Mr Leslie Cree my party colleague told us that he used to ride a motorbike.  I think there is a difference between riding a motorbike and racing a motorbike, but we thank him for that confession.  He reminded us that we are always at the mercy of the weather in Northern Ireland, and it is therefore important to get the necessary flexibility.  It is also important that organisers work with churches, residents and people who operate businesses on any of the routes.

Kieran McCarthy appears to be part of a fairly exclusive Assembly club, along with John Dallat — the Morris Minor club.  I think that I reflect the concern of the entire House if either of them was to attempt accelerated passage when driving their cars. [Laughter.] Mr McCarthy welcomed and supported the legislation.  He talked about something called Alliance Party flexibility.  I could spend much time on that but I do not think that I will.  He wheeled into his contribution another plea for the aquarium.

Alex Easton highlighted the need for flexibility given the current restrictions.  Cathal Ó hOisín is apparently an enthusiastic aficionado of motorcycle racing and was able to indicate that he is supportive of the flexibility and alluded to the benefits to the local economy.  Brenda Hale, a Member for Lagan Valley, is a very strong supporter of the Bill, and I thank her for that.  She mentioned the racing that takes place at Dundrod.  It reminds us all that the Bill is not simply a quick fix, or any kind of fix, for one particular event such as the North West 200.  There has been a lot of focus on that in particular, but we would do well to remember that it is about all the road races that take place in Northern Ireland.

Gordon Dunne expressed his keen interest in motor sport, which was very evident from his contribution, and he gave strong support.  I join him in his tribute to Mervyn Whyte, the organiser of the North West 200, and, indeed, to all the race organisers, male and female, across Northern Ireland.  It is very much a labour of love for a great many of them.  It means a lot of voluntary work, and it clearly is to the benefit of the wider community, so I am happy to endorse his warm tribute to race organisers in general.  He also spoke about the important role that race chaplains play in the motorcycle sporting fraternity.  I know that the race organisers of the North West 200 have been engaged in conversation with the race chaplains and are, I think, soon to meet the representatives of local churches, so it was a positive contribution.

Mr Allister is, by his own admission, a proclaimed supporter of the North West 200.  He recognises the need for give and take.  I think that he also recognised the need for flexibility.  He raised the issue of religious freedom but said that, with flexibility, there would have to be protections.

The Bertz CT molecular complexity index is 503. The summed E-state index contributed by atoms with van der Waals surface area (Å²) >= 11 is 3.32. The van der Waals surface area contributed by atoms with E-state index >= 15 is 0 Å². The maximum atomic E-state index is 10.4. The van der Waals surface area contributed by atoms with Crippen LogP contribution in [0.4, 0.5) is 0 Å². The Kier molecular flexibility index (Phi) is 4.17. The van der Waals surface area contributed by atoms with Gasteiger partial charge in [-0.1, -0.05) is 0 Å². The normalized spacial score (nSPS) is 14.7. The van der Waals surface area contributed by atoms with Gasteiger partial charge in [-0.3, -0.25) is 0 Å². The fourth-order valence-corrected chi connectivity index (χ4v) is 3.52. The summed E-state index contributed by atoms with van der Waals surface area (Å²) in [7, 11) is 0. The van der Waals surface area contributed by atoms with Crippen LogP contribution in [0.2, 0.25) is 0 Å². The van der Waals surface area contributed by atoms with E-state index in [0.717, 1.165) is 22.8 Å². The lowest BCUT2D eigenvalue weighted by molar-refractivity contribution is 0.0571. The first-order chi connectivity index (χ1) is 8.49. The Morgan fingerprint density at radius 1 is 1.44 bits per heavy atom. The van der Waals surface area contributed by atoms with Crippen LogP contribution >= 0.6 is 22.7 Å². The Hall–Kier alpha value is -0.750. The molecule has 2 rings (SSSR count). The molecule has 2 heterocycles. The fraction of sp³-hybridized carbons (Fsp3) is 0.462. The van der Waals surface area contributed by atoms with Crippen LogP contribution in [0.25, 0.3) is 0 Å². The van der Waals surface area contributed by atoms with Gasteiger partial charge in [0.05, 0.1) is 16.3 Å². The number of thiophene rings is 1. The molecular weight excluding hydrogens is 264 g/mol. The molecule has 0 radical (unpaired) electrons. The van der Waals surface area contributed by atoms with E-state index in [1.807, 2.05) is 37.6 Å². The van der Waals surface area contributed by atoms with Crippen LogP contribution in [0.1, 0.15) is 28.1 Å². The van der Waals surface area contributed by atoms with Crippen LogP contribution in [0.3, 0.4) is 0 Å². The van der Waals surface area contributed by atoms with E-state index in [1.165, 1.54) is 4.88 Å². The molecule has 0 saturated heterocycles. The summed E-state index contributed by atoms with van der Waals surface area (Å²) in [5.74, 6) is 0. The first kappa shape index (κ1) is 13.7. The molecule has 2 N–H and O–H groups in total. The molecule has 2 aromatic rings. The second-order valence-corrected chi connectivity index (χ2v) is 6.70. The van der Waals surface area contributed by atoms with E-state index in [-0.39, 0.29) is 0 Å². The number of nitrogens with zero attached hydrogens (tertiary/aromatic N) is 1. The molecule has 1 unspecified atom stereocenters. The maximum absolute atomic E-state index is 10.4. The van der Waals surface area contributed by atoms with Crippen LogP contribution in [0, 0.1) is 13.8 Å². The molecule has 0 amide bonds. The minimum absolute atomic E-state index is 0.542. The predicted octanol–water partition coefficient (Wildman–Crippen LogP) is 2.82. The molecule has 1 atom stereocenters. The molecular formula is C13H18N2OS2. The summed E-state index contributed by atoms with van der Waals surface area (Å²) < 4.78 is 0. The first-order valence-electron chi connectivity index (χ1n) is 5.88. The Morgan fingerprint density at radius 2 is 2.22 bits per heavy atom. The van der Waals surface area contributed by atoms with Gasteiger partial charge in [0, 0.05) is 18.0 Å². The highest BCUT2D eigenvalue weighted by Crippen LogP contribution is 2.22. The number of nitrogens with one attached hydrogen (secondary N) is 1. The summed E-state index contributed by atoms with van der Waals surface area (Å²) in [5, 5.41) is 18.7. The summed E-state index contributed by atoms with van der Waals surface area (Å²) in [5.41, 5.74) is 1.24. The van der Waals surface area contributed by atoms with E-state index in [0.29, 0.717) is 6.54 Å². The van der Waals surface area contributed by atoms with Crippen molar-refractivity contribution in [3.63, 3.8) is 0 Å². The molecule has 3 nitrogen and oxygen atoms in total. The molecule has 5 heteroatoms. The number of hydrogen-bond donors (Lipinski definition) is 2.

All in all, I thought it was a very useful debate, and I welcome all the contributions.  There was some discussion during the debate of potential amendments to the Bill.  I understand completely the concerns expressed about what was rightly categorised as, at best, a possibility rather than a probability.  I make it absolutely clear that I am more than happy to consider any amendment that Members may seek to table for discussion. 

The Road Races (Northern Ireland) Order 1986, as it stands, affords me and my Department very wide discretion in considering what requirements need to be in place before a road closing order is made for a Sunday or, indeed, any other day of the week.  I am comfortable with that current protecting discretion, but, given the general area of the discussion on amendments, I respectfully draw attention to one point that may be of assistance to Mr Allister and possibly others.  Given the wide discretion that is currently available, care would need to be taken not to put in legislation narrower discretion that would lessen my ability, in approving a race day or in approving a contingency day, to properly take into account local concerns, whether they be the concerns of residents, retailers or churchgoers, and to reflect those concerns in any decision to approve or not to approve.  Seeking to put that in the Bill may create a position in which local concerns, in their fullest sense, are not able to be reflected in any decision taken.